$1 million raised after Cecil the lion's death for British big cat trackers

Zimbabwe's Cecil, who was shot dead by US dentist  and hunter Walter Palmer.
Zimbabwe's Cecil, who was shot dead by US dentist and hunter Walter Palmer.EPA

LONDON (AFP) - People moved by the killing of Zimbabwe's beloved lion Cecil have donated more than half a million pounds in his memory towards lion conservation, the unit which spent years tracking Cecil said Tuesday.

The Wildlife Conservation Research Unit at Britain's prestigious Oxford University, which had tracked Cecil since 2008, said more than £550,000 (S$1.2 million) had been received in donations over the past week.

WildCRU, which set up the appeal to fund future big cat research, said the amount means the unit's work might now be extended beyond Zimbabwe.

"We will devote ourselves, supported by the incredible generosity of these donations, to working for the conservation of lions in Hwange and, with this marvellous support, the surrounding landscapes in adjoining countries," said WildCRU's director, Professor David Macdonald.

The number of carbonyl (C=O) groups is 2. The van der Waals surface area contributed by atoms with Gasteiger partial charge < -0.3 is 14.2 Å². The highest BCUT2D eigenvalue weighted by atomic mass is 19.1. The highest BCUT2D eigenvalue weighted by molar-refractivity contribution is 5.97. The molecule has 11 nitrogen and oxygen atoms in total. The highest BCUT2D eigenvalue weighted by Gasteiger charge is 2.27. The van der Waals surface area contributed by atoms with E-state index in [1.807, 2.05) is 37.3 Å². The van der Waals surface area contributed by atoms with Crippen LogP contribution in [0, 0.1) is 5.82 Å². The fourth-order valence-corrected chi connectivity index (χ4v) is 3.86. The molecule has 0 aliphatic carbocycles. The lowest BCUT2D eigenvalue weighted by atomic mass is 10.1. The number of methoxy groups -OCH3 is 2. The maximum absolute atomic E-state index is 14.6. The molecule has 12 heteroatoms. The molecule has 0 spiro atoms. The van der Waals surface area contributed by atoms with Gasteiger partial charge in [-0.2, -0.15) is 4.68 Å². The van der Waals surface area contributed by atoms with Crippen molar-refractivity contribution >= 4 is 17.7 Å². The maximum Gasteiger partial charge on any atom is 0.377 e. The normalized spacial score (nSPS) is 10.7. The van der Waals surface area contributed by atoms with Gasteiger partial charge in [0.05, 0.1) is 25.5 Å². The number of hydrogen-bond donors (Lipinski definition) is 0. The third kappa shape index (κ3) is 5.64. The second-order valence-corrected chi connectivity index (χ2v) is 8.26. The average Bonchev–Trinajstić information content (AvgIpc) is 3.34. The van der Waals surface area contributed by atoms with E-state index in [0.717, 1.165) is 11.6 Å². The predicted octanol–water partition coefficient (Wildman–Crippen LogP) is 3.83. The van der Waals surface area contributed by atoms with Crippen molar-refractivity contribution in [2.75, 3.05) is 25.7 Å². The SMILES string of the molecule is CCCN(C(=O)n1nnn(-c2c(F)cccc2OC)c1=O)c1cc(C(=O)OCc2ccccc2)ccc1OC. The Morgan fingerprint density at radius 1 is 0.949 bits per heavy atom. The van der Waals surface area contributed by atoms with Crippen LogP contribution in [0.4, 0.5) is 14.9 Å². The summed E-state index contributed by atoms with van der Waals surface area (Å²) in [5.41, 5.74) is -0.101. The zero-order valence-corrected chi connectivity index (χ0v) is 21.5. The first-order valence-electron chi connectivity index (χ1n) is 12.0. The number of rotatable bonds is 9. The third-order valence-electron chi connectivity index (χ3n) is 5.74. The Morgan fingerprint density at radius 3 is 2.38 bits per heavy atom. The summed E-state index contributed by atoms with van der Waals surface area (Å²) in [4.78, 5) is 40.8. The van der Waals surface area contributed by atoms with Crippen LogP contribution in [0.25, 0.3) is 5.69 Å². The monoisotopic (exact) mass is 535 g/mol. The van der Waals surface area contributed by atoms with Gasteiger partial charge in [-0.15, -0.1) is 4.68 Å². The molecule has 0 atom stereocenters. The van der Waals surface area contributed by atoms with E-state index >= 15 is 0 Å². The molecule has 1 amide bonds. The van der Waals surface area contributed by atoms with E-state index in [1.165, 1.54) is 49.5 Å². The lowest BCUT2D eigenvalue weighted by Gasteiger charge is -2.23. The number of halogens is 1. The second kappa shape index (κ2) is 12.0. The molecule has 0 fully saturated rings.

The July 1 killing of 13-year-old Cecil, a cherished resident of Zimbabwe's Hwange National Park, sparked an international outpouring of anger against wealthy US dentist Walter Palmer, who paid US$55,000 ($75,000) for the hunt in which the lion was lured out of the park to be killed as a trophy.

The donations via WildCRU's website will fund the training of local Zimbabwean conservationists, anti-poaching patrols, and tracking devices for the lions which cost £1,500.

"I believe that the worldwide engagement with Cecil's story transcends the tragic fate of one lion, and sends a signal that people care about conservation and want it to be reflected in how humanity lives alongside nature in the 21st century," said Macdonald.

He added: "We feel inspired by this support and will work tirelessly to deliver the science and understanding that will enable wildlife and people to co-exist for the wellbeing of both."

US airlines Delta and American on Monday banned the shipment of big game trophies on flights, in the wake of outrage over the killing of Cecil.